Why Embedded Gists Are Probably Not SEO-Friendly, and What Can We Do About It

While embedded gists solve the native Code block’s lack of readability, they introduce SEO issues. Read for a couple of possible solutions.

Gists are beautiful, but their SEO-friendliness is questionable

Embedded gists are beautiful and readable. In this respect, they are better than the native Code block.

But embedded gists seem to lack SEO-friendliness. They are rendered by JavaScript, and on AMP pages they are also using an iframe. There aren’t definitive answers for how Google treats embedded gists specifically, and JavaScript rendered content and iframes in general. So, it seems that for being on the safe side of SEO there is a need to do something extra.

<noscript>?

One option could have been copying the snippet into a <noscript> tag. The official AMP documentation allows the use of <noscript> and defines it to behave regularly. But still, the official AMP WordPress plugin strips <noscript> tags, even when JavaScript is enabled. I’ve opened a support thread on the subject. A following ticket was opened in the AMP WordPress plugin GitHub project for providing a way to preseve <noscript> tags. As a workaround, you can directly use <amp-gist> element, instead of Jetpack embedding functionality, and then nest <noscript> tag in it. But this involves more manual work and doesn’t cover the non-AMP version of the page.

Anyway, the <noscript> solution isn’t perfect – it is a manual duplication, that needs to be manually maintained in case the gist itself is changed.

There is one more non-perfect solution…

An exception in favor of a plugin?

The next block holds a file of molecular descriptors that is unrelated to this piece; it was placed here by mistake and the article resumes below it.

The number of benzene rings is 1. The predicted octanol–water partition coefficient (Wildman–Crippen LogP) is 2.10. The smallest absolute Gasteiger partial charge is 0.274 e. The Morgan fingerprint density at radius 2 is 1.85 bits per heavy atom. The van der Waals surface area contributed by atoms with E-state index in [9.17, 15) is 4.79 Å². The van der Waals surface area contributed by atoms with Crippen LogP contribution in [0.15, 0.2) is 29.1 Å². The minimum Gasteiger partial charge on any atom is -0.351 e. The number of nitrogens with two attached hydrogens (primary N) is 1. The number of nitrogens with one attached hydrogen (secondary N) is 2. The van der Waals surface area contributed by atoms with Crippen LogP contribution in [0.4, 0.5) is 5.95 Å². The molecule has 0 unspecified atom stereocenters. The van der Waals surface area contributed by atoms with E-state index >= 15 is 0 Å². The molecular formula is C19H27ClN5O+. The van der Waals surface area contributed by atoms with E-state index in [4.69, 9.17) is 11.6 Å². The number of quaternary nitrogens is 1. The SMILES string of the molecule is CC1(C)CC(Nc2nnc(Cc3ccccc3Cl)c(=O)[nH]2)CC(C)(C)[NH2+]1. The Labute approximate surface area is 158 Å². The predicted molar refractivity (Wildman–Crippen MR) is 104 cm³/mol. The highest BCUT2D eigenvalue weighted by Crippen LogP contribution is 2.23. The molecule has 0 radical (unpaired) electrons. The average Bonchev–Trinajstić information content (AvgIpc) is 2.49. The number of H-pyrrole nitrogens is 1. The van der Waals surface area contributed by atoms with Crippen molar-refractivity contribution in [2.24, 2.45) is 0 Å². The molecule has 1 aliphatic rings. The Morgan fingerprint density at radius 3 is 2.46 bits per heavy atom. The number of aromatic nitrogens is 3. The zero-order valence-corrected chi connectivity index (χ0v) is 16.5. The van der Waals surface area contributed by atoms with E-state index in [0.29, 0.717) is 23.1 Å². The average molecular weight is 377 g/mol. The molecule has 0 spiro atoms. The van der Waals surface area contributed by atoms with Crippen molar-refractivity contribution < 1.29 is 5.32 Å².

For better chances of future-proofness, I usually strongly prefer official solutions over non-official ones, especially if the non-official solution is a solo-developer plugin with few active installs. But maybe there is room for reception here. Weston Ruter has a Syntax-highlighting Code Block (with Server-side Rendering) plugin, which enhances the native Code block, rather than introducing a new one. Besides an auto-detect syntax highlighting, the plugin adds to the native Code block the option to highlight specific lines, show line numbers, and wrap lines.

The new options added to the native Code block by the Syntax-highlighting Code Block plugin

And this is how it looks like, with a custom font size of 12px, and Show Line Numbers and Wrap Lines options enabled:

<?php $query_args = array( 'foo' => 'bar', 'apple' => 'orange', 'posts_per_page' => 50, 'offset' => 0, ); $some_posts = new WP_Query( $query_args ); while ( $some_posts->have_posts() ) { /* * Do some stuff here */ // Get more posts $query_args['offset'] = $query_args['offset'] + $query_args['posts_per_page']; $some_posts = new WP_Query( $query_args ); }
Code language: HTML, XML (xml)

It is a solo-developer plugin, without many active installs, but Weston is a “Googler working on AMP, PWA, & open web; WordPress core team”. So – not just any solo-developer. The plugin does beautiful work, and one can hope it will be integrated to core somehow, someday, for future-proofness.

Another option for non-AMP sites

SyntaxHighlighter Evolved is a more popular plugin for syntax-highlighted code blocks. The plugin is even semi-official, as it has Automattic listed as a contributor. But it doesn’t support AMP as of now.

Conclusion

Apparently, there isn’t a code-embedding solution that enjoys readability, SEO-friendliness, AMP-friendliness, and future-proofness. Weston Ruter’s plugin might be the best gamble, or compromise, in this case – maybe with a chance to be merged to WordPress core eventually?

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